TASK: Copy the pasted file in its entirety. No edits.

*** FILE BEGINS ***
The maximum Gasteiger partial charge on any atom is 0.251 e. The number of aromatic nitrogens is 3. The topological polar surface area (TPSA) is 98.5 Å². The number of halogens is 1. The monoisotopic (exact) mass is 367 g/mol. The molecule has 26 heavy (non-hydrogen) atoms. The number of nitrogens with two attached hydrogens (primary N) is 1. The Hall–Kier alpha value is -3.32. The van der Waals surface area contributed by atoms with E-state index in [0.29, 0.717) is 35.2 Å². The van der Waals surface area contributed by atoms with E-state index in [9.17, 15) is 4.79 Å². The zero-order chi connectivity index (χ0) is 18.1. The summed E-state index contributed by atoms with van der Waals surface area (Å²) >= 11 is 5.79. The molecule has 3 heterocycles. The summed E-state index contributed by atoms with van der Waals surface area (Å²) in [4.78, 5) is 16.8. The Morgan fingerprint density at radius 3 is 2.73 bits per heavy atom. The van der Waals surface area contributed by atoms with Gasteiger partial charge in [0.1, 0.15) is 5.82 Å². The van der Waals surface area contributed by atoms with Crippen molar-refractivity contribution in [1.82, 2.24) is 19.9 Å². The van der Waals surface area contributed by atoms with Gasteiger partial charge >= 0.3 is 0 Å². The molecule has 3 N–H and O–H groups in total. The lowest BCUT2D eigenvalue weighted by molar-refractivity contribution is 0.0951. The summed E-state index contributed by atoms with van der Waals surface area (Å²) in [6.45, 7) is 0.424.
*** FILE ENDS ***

The maximum Gasteiger partial charge on any atom is 0.251 e. The number of aromatic nitrogens is 3. The topological polar surface area (TPSA) is 98.5 Å². The number of halogens is 1. The monoisotopic (exact) mass is 367 g/mol. The molecule has 26 heavy (non-hydrogen) atoms. The number of nitrogens with two attached hydrogens (primary N) is 1. The Hall–Kier alpha value is -3.32. The van der Waals surface area contributed by atoms with E-state index in [0.29, 0.717) is 35.2 Å². The van der Waals surface area contributed by atoms with E-state index in [9.17, 15) is 4.79 Å². The zero-order chi connectivity index (χ0) is 18.1. The summed E-state index contributed by atoms with van der Waals surface area (Å²) >= 11 is 5.79. The molecule has 3 heterocycles. The summed E-state index contributed by atoms with van der Waals surface area (Å²) in [4.78, 5) is 16.8. The Morgan fingerprint density at radius 3 is 2.73 bits per heavy atom. The van der Waals surface area contributed by atoms with Gasteiger partial charge in [0.1, 0.15) is 5.82 Å². The van der Waals surface area contributed by atoms with Crippen molar-refractivity contribution in [1.82, 2.24) is 19.9 Å². The van der Waals surface area contributed by atoms with Gasteiger partial charge >= 0.3 is 0 Å². The molecule has 3 N–H and O–H groups in total. The lowest BCUT2D eigenvalue weighted by molar-refractivity contribution is 0.0951. The summed E-state index contributed by atoms with van der Waals surface area (Å²) in [6.45, 7) is 0.424.